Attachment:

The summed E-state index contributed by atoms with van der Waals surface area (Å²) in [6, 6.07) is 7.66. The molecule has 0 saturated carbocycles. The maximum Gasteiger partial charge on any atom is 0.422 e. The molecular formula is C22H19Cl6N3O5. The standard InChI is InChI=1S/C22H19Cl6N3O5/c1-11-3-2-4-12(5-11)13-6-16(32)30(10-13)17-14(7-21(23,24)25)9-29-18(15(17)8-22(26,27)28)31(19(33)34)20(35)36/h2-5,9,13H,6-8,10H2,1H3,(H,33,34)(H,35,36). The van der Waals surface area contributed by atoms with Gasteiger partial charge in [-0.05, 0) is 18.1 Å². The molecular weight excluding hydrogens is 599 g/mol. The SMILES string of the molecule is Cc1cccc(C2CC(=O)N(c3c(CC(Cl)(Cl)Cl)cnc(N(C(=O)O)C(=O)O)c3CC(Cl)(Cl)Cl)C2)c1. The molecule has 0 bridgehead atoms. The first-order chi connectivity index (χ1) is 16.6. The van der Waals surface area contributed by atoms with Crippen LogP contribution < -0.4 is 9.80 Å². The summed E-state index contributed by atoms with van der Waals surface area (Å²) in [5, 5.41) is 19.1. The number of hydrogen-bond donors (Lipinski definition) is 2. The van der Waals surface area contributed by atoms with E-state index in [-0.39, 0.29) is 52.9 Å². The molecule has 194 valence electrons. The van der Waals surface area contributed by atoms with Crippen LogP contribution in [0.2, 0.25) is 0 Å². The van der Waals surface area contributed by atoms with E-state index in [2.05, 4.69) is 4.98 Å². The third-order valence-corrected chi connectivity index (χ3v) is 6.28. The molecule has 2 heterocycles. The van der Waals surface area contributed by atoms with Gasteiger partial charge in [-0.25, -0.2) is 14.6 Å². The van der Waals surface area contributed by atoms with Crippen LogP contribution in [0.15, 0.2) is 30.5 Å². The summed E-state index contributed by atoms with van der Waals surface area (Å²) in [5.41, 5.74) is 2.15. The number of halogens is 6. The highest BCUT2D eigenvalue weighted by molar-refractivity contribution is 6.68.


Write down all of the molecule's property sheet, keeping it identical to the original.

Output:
The summed E-state index contributed by atoms with van der Waals surface area (Å²) in [6, 6.07) is 7.66. The molecule has 0 saturated carbocycles. The maximum Gasteiger partial charge on any atom is 0.422 e. The molecular formula is C22H19Cl6N3O5. The standard InChI is InChI=1S/C22H19Cl6N3O5/c1-11-3-2-4-12(5-11)13-6-16(32)30(10-13)17-14(7-21(23,24)25)9-29-18(15(17)8-22(26,27)28)31(19(33)34)20(35)36/h2-5,9,13H,6-8,10H2,1H3,(H,33,34)(H,35,36). The van der Waals surface area contributed by atoms with Gasteiger partial charge in [-0.05, 0) is 18.1 Å². The molecular weight excluding hydrogens is 599 g/mol. The SMILES string of the molecule is Cc1cccc(C2CC(=O)N(c3c(CC(Cl)(Cl)Cl)cnc(N(C(=O)O)C(=O)O)c3CC(Cl)(Cl)Cl)C2)c1. The molecule has 0 bridgehead atoms. The first-order chi connectivity index (χ1) is 16.6. The van der Waals surface area contributed by atoms with Crippen LogP contribution < -0.4 is 9.80 Å². The summed E-state index contributed by atoms with van der Waals surface area (Å²) in [5, 5.41) is 19.1. The number of hydrogen-bond donors (Lipinski definition) is 2. The van der Waals surface area contributed by atoms with E-state index in [-0.39, 0.29) is 52.9 Å². The molecule has 194 valence electrons. The van der Waals surface area contributed by atoms with Crippen LogP contribution in [0.2, 0.25) is 0 Å². The van der Waals surface area contributed by atoms with E-state index in [2.05, 4.69) is 4.98 Å². The third-order valence-corrected chi connectivity index (χ3v) is 6.28. The molecule has 2 heterocycles. The van der Waals surface area contributed by atoms with Gasteiger partial charge in [-0.25, -0.2) is 14.6 Å². The van der Waals surface area contributed by atoms with Crippen LogP contribution in [0.15, 0.2) is 30.5 Å². The summed E-state index contributed by atoms with van der Waals surface area (Å²) in [5.41, 5.74) is 2.15. The number of halogens is 6. The highest BCUT2D eigenvalue weighted by molar-refractivity contribution is 6.68.